To mark the International Day of the Woman on March 8 and Women’s History Month, Yahoo Lifestyle is exploring notions of feminism and the women’s movement through a diverse series of profiles — from transgender activist Ashlee Marie Preston to conservative campus leader Karin Agness Lips — that aim to reach across many aisles.
Turn on the TV or pick up a newspaper, and you’ll see thousands of children on the frontlines of today’s movements against gun violence or in support of education reform and health care equality. But children were actually on the frontlines of activism long before students across the U.S. united for the national school walkout or took to Twitter to express their frustration after the Parkland high school shooting, and young black girls and boys have literally risked their lives to advocate for civil liberties.
It seems as though the brave youths in Ferguson, Mo., who sparked the Black Lives Matter movement have been overshadowed. Their tireless courage is a large reason why the tragic deaths of individuals such as Michael Brown, Trayvon Martin, and Sandra Bland will never be forgotten. Rewind to 1960, when a then-6-year-old Ruby Bridges endured name-calling and spitting when she integrated an all-white elementary school in New Orleans. And some people don’t even know the name Claudette Colvin. Just nine months before Rosa Parks refused to give up her bus seat to a white passenger, 15-year-old Colvin was handcuffed and arrested for doing the exact same thing in Montgomery, Ala.
But there is one name we should all get familiar with right now: Marley Dias.
“Striving for equity in the stories assigned to children in schools,” Dias launched the #1000BlackGirlBooks campaign at the age of 10. She has since collected more than 11,000 books that feature black female protagonists, became the youngest person to land on Forbes’ 2018 “30 Under 30” list, and written a book, Marley Gets It Done.
Accolades and achievements aside, Dias is a feminist force, and her voice can’t be silenced. “Like feminism, I want to create systems and structures for the equity for all people, especially girls and women,” she tells Yahoo Lifestyle.
The work she’s done on a grassroots level has made a profound impact on dismantling racism in education and empowering young black girls to see themselves as leaders. This is largely why the 13-year-old activist says the women’s movement “needs to refocus its attention on talking to people my age and younger.”
She explains: “We have all of these movements and they filter their ideas to the public, but I do not think they are actively thinking about the next generation. I believe that feminism needs to teach more girls about how to make institutional changes and how to further engage men and boys into being our allies.”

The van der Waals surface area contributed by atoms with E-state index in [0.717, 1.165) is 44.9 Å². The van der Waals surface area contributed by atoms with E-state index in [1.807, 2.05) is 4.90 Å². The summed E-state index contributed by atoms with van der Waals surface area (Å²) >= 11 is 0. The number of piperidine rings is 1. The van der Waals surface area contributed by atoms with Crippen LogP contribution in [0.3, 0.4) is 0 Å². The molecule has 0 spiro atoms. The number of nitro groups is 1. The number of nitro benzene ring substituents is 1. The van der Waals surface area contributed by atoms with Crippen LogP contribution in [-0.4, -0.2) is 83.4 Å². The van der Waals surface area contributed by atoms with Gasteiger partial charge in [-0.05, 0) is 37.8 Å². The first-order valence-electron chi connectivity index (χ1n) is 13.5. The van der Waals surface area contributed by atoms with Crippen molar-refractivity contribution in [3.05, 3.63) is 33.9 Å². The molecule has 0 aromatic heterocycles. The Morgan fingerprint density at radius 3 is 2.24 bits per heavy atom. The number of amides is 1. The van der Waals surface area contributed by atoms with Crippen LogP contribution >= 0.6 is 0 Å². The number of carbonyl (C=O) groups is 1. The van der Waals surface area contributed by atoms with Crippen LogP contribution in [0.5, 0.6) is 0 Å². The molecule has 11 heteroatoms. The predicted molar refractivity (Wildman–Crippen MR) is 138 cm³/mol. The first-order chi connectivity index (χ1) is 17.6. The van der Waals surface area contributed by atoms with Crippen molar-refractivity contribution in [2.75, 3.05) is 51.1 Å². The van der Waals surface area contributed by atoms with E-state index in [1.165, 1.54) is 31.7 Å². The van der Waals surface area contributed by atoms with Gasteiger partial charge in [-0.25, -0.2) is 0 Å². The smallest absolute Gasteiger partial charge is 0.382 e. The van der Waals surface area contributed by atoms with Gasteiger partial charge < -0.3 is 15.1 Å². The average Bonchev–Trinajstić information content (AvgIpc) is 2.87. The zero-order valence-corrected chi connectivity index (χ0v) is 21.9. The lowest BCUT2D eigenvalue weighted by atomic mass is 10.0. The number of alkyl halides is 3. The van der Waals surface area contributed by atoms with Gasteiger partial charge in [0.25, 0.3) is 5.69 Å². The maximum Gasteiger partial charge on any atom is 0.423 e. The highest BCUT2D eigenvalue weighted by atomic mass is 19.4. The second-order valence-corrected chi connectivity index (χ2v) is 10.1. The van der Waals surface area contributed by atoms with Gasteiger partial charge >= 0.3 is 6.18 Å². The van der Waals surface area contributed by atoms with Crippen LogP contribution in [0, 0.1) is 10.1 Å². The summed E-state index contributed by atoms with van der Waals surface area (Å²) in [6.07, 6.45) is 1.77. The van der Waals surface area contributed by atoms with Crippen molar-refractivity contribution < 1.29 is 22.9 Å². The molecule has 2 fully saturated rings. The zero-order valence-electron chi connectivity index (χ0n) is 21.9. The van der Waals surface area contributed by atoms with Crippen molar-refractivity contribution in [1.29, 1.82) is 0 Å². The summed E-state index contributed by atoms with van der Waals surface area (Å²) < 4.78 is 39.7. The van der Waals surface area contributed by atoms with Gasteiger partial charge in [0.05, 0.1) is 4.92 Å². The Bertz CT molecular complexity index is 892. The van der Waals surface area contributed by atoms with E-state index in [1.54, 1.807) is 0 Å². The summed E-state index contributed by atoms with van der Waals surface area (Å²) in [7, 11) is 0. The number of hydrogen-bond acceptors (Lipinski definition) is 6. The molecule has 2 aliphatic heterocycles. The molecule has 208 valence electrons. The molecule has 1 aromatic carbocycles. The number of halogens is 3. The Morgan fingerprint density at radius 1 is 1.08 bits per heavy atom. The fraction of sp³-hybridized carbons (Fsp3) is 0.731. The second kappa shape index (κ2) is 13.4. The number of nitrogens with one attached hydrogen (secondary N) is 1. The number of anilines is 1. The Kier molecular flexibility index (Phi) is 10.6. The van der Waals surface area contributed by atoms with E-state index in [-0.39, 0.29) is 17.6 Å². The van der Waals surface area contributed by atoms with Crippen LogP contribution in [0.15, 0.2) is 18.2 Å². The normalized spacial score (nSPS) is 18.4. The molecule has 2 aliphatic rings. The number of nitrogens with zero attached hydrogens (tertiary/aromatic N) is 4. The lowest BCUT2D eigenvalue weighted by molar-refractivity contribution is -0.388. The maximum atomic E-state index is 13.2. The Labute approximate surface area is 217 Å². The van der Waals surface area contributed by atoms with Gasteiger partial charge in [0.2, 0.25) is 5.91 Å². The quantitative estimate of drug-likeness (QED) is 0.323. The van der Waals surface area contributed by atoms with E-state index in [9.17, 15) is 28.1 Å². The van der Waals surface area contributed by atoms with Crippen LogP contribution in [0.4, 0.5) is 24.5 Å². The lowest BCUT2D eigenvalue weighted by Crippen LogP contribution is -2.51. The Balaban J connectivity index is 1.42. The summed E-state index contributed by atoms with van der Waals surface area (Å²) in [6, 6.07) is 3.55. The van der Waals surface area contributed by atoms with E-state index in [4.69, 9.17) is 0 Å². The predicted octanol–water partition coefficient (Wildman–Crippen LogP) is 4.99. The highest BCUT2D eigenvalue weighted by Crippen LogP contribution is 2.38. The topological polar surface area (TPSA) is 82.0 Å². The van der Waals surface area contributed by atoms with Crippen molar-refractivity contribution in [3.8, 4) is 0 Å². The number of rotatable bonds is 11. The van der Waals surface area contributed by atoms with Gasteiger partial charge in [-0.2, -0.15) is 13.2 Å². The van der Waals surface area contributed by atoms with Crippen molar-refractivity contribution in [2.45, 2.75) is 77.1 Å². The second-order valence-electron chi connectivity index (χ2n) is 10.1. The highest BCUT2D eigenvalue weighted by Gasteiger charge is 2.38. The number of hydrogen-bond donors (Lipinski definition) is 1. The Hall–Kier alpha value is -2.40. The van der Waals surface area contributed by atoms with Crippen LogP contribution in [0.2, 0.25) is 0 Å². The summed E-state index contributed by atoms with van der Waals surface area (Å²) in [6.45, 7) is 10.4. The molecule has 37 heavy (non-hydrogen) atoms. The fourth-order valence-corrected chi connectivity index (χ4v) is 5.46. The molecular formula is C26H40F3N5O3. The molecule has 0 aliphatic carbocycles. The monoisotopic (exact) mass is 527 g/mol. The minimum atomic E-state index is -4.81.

The #MeToo and @TimesUp movements are two that Dias particularly believes girls and teenagers are “still being left out [of].” She says, “I don’t see my generation at the forefront, the way older women are. I don’t see where they are making a place for us to continue, refine, and expand the work they have started. Young girls like me may not understand all the issues, but we are the ones who will be left to deal with anything they have not dealt with; we must be taken seriously.”
Yet she remains confident that their ideas “may offer unique and innovative solutions to some of the problems feminists have been fighting for.” Looking up to women who have diligently fought for women’s equality, such as Gloria Steinem, also make Dias think she “can do so much more.”
You’d imagine Dias would slow down, especially after just releasing a new book that she hopes “children and adults use it as a guide and begin to make real differences in their communities.” But this formidable teen reveals that the next step in her journey is policy.
“I feel like I am going to have to talk to more legislators, and that’s kind of nerve-wracking but very exciting,” she says. “I would also like to have more opportunity to talk to school administrators and directors of educational programs. I think it is important that they provide more opportunities to see, listen to, and support kids.”
Even though stepping into deeper political waters brings with it more bigotry, hate, and injustice — which Dias admits she’s “easily frustrated” by — she is unwilling to tolerate ignorance.
“I am unapologetic about the need for social change, greater inclusion, and equity,” she says. “I think it is important to speak your mind. Tolerance of the ignorance sends the wrong message to kids.”
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